"Woah!" the PFY breathes, looking up quickly.
"Woah what?" the Boss asks, looking around cautiously, as I re-enter the room from the passage to the server room.
"Nope, it'll be OK," I say to the PFY, ignoring the Boss for a moment.
"What'll be OK?"
"Are you sure?" the PFY asks. "It was quite noticeable."
"What was noticeable?"
"Yeah, but it was quick. Ten quid says it'll be fine."
"WHAT WILL BE FINE?!"
"I'll take that bet!" the PFY cries, before turning to the Boss. "We're talking about that power glitch."
"What power glitch?"
"The one a couple of moments ago."
"When the lights dimmed briefly."
"The lights didn't dim!"
"They did," I counter.
"They most certainly did not!"
"I beg to differ," the PFY snaps with a measure of self-satisfaction. "Behold!"
Following the PFY's finger I note a couple of red icons where green switches should be.
Bugger. That's a tenner down the gurgler.
"I didn't see any power glitch!" the Boss says.
"You wouldn't," I say. "You've either got it or you don't... and you don't."
"The admin gene," the PFY explains. "The ability to recognise things that users don't. A slight flicker of lighting, a whiff of hot component in the air, a fractional change in the pitch of a cooling fan - all of which the garden variety user misses in the headlong rush to read their email."
"Well, it can't be that good if you can't agree about whether the glitch you saw would have any effect or not."
"There's miles of power and data cabling in this building, a large transformer in the basement, UPS in the machine room and smaller UPS units in the comms rooms. Predicting the effect of a power glitch here is about as easy as predicting the landing of space debris."
"Yes, but anyone could look at a monitor and notice a red icon," the Boss comments.
At this point I realise that our Boss will never care that both the PFY and myself can extract, over the top of meaningless conversation, aging air-conditioning, canned music and fan hum, the muffled urgent tones of a piezoelectric beeper warning of a hardware fault - from three rooms away.
"It's not about seeing a red icon," the PFY says patiently. "It's about knowing a red icon is about to light up or sensing that something is wrong. You can't teach someone that."
“It’s hearing a subtle change in the hum from a UPS and knowing that it needs a coolant top-up,” I add.
“And you get all this from the admin... gene?”
“Oh yes,” The PFY says. “If you’re born with the admin gene it’s just... instinctive.”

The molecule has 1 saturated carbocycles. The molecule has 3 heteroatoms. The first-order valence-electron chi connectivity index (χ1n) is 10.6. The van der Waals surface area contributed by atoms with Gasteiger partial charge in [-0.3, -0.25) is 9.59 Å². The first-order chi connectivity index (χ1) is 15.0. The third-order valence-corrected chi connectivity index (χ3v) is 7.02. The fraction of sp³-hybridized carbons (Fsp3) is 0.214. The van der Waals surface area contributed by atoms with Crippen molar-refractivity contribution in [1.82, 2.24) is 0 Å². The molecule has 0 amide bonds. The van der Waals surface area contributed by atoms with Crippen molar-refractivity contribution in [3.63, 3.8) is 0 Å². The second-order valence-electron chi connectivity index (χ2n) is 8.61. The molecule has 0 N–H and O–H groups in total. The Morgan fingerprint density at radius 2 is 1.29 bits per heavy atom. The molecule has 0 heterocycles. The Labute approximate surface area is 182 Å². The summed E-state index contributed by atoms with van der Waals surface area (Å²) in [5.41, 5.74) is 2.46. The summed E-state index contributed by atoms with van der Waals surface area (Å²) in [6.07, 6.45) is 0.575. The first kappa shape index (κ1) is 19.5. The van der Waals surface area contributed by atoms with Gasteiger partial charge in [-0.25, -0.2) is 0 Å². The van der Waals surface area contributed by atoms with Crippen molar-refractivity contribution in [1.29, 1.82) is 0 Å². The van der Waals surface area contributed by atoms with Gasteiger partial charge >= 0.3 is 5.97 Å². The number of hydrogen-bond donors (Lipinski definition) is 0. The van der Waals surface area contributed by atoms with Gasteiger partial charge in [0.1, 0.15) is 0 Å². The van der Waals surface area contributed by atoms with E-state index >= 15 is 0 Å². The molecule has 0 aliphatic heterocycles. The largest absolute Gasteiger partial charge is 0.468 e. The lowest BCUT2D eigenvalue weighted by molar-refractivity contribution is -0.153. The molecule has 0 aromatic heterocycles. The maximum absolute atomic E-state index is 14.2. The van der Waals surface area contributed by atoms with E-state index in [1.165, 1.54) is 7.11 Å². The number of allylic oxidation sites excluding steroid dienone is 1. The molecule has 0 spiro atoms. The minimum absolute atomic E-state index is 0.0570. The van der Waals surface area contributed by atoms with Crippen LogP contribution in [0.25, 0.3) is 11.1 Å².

“And I don’t have that gene?” the Boss says.
“So what do I have instead?”
“I dunno – what’s the one that causes Asperger's?” the PFY asks unkindly.
“So tell me more about this gene then,” the Boss says dryly. “You make it sound like a superpower.”
“Well, in a way it sort of is,” I say. “There’s no seeing through walls or anything but there’s a lot of that sixth sense stuff.”
“I find that very hard to believe...”
“It’s true,” the PFY says.
“He’s right,” I interject. “It’s just an inbuilt ability to KNOW things – like when to put a cleaning tape into a drive before it tells you.”
“Or how hard to hit a stuck hard drive to get it moving again...” the PFY says.
“...without breaking it completely,” I add. “But it’s not just about systems – it’s also about the environment.”
“Like when not to answer the phone.”
“Or when to hide behind the door.”
“And how to tell when a door handle might be electrified,” the PFY continues.
“Not to mention the computer suite environment,” I add. “Like when it’s 17.8 degrees instead of 18.”
“Or 60 per cent humidity instead of 45.”
“Anyone can do that,” the Boss snaps – obviously feeling left out. “You never know – I might have the gene and just not know it.”
“I doubt it – but we’re happy to test it if you really think you have what it takes.”
“Okay then, go into the server room and tell us what the humidity is – without looking at the aircon unit.”
“How’s he doing?” the PFY says, as the Boss stalks down the corridor to the computer room.
“Well... he’s just about to fail the electrified door handle test.”
“Woah!" the PFY says, looking up quickly.
"Woah what?" the helldesk supervisor asks, walking into the room.
"Nah, it'll be OK," I say to the PFY, ignoring the helldesk supervisor for a moment.
Well, it passes the time, doesn’t it?